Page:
I have a penchant for history, especially of the medieval period. I’m sure that my idea of the Middle Ages is pretty romanticized, but I can’t help thrilling to words like dovecote, kirtle and merlon. If you share my predilection, here are free printable coloring pages from the medieval period.
Social studies and history teachers might use these images in lessons on the period. Students might be assigned to create a notebook of data, images, maps, timelines, diagrams and pictorial artifacts from the period.
Edupics is always my first stop for realistic and historical coloring pages. The link takes you to over 50 free printable pictures of medieval people, places and things. There are several pages of type script from different centuries and regions. I like this late 15th century alphabet.
Edupics shows images medieval boats such as a caravel and conveyances like a coach and four. There are detailed images of armor and weapons including the battle axe, crossbow and long bow. Edupics has a separate section with 44 images of knights. There’s another section devoted to printable models of castles from the middle ages.
You can print images made from paintings or bas-relief sculptures of the period. There are coloring pages of the some of the trade guilds and occupations of the period. There are several pictures of medieval homes and buildings. Edupics has a section on life in the middle ages with printable coloring pages and companion vocabulary.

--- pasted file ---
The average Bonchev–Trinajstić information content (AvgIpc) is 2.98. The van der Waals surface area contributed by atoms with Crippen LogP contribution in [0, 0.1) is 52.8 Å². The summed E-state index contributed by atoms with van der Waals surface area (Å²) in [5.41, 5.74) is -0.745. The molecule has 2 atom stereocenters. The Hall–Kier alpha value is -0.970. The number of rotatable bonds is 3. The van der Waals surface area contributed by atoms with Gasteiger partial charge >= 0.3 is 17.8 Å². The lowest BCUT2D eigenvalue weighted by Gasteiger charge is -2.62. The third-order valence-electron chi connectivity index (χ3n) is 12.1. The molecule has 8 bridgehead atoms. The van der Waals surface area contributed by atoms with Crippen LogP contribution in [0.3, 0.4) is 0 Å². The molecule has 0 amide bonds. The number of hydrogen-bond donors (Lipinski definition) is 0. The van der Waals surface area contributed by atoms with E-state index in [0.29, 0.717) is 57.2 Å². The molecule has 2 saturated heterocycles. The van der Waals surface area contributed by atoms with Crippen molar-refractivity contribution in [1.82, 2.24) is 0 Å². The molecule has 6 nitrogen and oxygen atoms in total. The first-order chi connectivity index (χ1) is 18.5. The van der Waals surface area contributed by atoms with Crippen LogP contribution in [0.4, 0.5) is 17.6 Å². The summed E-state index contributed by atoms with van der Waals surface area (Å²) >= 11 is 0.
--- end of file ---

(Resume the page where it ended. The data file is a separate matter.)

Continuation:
You can color images of medieval clothing and implements, too. There are printable coloring pages of various design elements from coats of arms and family crests. Dragons and lions were popular symbols in medieval times. You’ll find coloring pages of mythological creatures: unicorns, gnomes and trolls.
In Yorkshire, there exists a fully-preserved, functioning 900-year-old castle. Here’s a collection of coloring pages based on Skipton Castle. There are images from different rooms in the castle as well as those showing various tasks and activities. There are free printable cut-and-paste scale models of the castle and gatehouse.
Students can also explore the parts of the castle and create their own 3D scale model castle from a project at Scribd. Here’s a paper model from the Bavarian Schloss Neuschwanst ein in Germany. These models were designed by the administrator of Storm the Castle. He’s created models of other medieval contraptions, such as the catapult.
I suggest that teachers and homeschoolers use these coloring pages and activities in a larger Middle Ages unit. Students will love the medieval immersion and come away with the passion for history.